Tuesday 19 September 2017

History, Architecture and Timber Windows in Amersham, Buckinghamshire

The earliest mention of Amersham as a settlement was in 796. Between 1066 and 1655 Amersham is recorded to have had 38 different names, including Agmodesham, Hamersham and Amersame.

Amersham was next mentioned in the Doomsday survey of 1086 and then in 1200 where King John granted a charter for a weekly market, annual fair and two members of Parliament to represent the town.

Located on the river Misbourne, the wooded surrounds and high quality agriculture land helped Amersham initially develop. Being located on a major trade route out of London, Amersham was often the first stop for travellers, helping the town develop further.

In the 17th Century, the main trades in the town were traditionally chair making, lace work and straw plait work. In the 19th Century, Weller brewery became the largest employer in the town and formed a chain of public houses in the surrounding area.


The current Georgian manor house was built between 1758 and 1766 under William Drake and Elizabeth Raworth. The Tyrwhitt-Drake family were Lords of the Manor and had great influence over the town of Amersham.

The manor house is home to multiple timber sash windows, with 3 over 3 sash windows on the first floor and larger, six over six sash windows on the ground floor.

Stiff Leadbetter of Eton was initially appointed to build the house. However, after his death in 1766, Robert Adam, who designed the interior, persuaded William Drake to remodel the exterior.

The house remained in the Tyrwhitt-Drake family until 1956. However Thomas Tyrwhitt-Drake, the last of the Drake family to live at Shardeloes, moved to Little Shardeloes in Amersham High Street before the Second World War.

During World War II the house served as a maternity hospital for expecting mothers from London to have their children. Over 5,000 children were born there during this time, including lyricist and author Sir Tim Rice.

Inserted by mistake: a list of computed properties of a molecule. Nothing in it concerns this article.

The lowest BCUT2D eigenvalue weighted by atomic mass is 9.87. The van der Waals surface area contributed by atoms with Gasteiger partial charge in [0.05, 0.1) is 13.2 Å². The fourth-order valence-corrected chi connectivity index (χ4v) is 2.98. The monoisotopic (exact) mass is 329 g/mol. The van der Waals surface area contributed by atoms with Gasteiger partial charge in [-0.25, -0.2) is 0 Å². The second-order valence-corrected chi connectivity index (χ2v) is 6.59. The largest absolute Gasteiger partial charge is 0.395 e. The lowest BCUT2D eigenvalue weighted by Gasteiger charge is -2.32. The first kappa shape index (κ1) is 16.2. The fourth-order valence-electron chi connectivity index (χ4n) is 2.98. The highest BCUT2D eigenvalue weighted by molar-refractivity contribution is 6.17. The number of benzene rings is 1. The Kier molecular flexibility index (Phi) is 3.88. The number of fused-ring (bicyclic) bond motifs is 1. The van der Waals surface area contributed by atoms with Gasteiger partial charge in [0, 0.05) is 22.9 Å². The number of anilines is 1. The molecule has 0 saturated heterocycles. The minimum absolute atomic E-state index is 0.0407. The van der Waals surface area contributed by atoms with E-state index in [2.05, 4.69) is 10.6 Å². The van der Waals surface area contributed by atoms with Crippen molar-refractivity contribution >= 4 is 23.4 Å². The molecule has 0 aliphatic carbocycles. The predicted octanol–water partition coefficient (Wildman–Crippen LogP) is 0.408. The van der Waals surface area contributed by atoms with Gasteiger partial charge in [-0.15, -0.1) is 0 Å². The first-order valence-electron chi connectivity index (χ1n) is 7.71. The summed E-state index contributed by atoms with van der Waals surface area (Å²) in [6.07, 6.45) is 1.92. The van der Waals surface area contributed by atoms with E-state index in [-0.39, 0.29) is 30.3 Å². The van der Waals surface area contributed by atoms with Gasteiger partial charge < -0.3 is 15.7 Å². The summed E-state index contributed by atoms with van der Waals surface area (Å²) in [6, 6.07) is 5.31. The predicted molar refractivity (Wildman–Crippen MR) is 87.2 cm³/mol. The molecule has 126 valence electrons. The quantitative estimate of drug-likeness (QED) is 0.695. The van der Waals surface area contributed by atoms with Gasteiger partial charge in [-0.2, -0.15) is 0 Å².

Shardeloes continued to be used as a maternity home for a while after the War, before being left uninhabited. In 1953 Shardeloes was bought by a property company looking to demolish the house and rebuild on the site. However, in 1957 the house was saved by the Amersham Society who succeeded in having it Grade I listed.

In the 1960s the house and nearby outbuildings were converted into luxury flats and the estate was divided up and sold.

The Old Rectory

The Old Rectory was built by Reverend Benjamin Robertshaw in the 1730s and was amended by Samuel Wyatt between 1775 and 1785.

In 1963 the Old Rectory was vacated by its previous owner, Rector Thomas Horsman South, and a review was carried out of the building which estimated that the essential repairs and improvements required would cost at least £10,000. As a result the church authorities decided that the Georgian Rectory was no longer viable. The Old Rectory was sold to Robert Constantine in the same year for a sum rumoured to be £25,000.

Upon acquiring the Old Rectory, Robert Constantine began a major restoration project to restore the historic building. The house became a private home and has remained one since then.

Woodrow High House

Woodrow High House (previously called Woodside House) was built around 1656 and, like Shardeloes, originally belonged to the Drake family. William Drake is known to have lived at the house between 1758 and 1766 while Shardeloes was being built.

During the English Civil War (1642–1651) Oliver Cromwell housed his wife, Elizabeth, and their daughters, Elizabeth, Mary, Frances and Bridget at the house.

Major building works took place at Woodrow High House in the early 19th Century, but it is not known who was responsible for the work.

During World War II a school was housed at the property, after being evacuated from Portsmouth. The house was then sold to the Worshipful Company of Goldsmiths in 1945 who donated it to the London Federation of Boy’s Clubs.

The house is now used as a residential training centre run by London Youth (Federation of London Youth Clubs).

The house has been extensively remodelled on several occasions, but a number of period rooms still survive today. The building has multiple double hung sash windows. The right-hand wing has a dentil cornice and two sash windows with architraves. It also has a canted bay window on the right-hand return elevation. The two storey rear wing has a similar design.

Timber Windows in Amersham

Amersham is home to a high number of period buildings, with a number of properties in Amersham Old Town dating from the 17th and 18th Century. There are over 150 listed properties in Amersham and much of the old town is located within a conservation area.

At The Sash Window Workshop we have over 20 years’ experience working on timber windows and doors in period properties, including those located within conservation areas. If your windows or doors need repairing or replacing, contact us for a free, no obligation quotation on: 01344 868 668.